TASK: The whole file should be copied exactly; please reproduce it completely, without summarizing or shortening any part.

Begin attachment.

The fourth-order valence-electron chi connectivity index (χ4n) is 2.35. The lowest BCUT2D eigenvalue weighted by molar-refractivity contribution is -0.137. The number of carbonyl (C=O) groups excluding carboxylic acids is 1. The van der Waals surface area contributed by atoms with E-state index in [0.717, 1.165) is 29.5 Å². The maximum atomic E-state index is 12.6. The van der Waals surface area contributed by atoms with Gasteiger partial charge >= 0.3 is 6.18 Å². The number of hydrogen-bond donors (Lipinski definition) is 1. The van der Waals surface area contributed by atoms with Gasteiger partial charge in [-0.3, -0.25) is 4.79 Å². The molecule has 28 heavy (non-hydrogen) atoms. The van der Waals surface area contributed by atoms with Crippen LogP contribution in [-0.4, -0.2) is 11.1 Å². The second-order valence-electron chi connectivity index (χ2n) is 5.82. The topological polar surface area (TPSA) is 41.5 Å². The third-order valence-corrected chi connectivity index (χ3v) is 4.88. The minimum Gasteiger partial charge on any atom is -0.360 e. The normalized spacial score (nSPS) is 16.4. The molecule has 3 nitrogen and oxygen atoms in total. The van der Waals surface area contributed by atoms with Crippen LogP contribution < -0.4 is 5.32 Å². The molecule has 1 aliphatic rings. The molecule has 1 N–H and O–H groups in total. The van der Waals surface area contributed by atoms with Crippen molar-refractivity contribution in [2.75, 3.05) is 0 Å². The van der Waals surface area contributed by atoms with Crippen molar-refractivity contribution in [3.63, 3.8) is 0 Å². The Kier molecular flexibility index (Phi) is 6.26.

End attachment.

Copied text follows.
The fourth-order valence-electron chi connectivity index (χ4n) is 2.35. The lowest BCUT2D eigenvalue weighted by molar-refractivity contribution is -0.137. The number of carbonyl (C=O) groups excluding carboxylic acids is 1. The van der Waals surface area contributed by atoms with E-state index in [0.717, 1.165) is 29.5 Å². The maximum atomic E-state index is 12.6. The van der Waals surface area contributed by atoms with Gasteiger partial charge >= 0.3 is 6.18 Å². The number of hydrogen-bond donors (Lipinski definition) is 1. The van der Waals surface area contributed by atoms with Gasteiger partial charge in [-0.3, -0.25) is 4.79 Å². The molecule has 28 heavy (non-hydrogen) atoms. The van der Waals surface area contributed by atoms with Crippen LogP contribution in [-0.4, -0.2) is 11.1 Å². The second-order valence-electron chi connectivity index (χ2n) is 5.82. The topological polar surface area (TPSA) is 41.5 Å². The third-order valence-corrected chi connectivity index (χ3v) is 4.88. The minimum Gasteiger partial charge on any atom is -0.360 e. The normalized spacial score (nSPS) is 16.4. The molecule has 3 nitrogen and oxygen atoms in total. The van der Waals surface area contributed by atoms with Crippen LogP contribution < -0.4 is 5.32 Å². The molecule has 1 aliphatic rings. The molecule has 1 N–H and O–H groups in total. The van der Waals surface area contributed by atoms with Crippen molar-refractivity contribution in [2.75, 3.05) is 0 Å². The van der Waals surface area contributed by atoms with Crippen molar-refractivity contribution in [3.63, 3.8) is 0 Å². The Kier molecular flexibility index (Phi) is 6.26.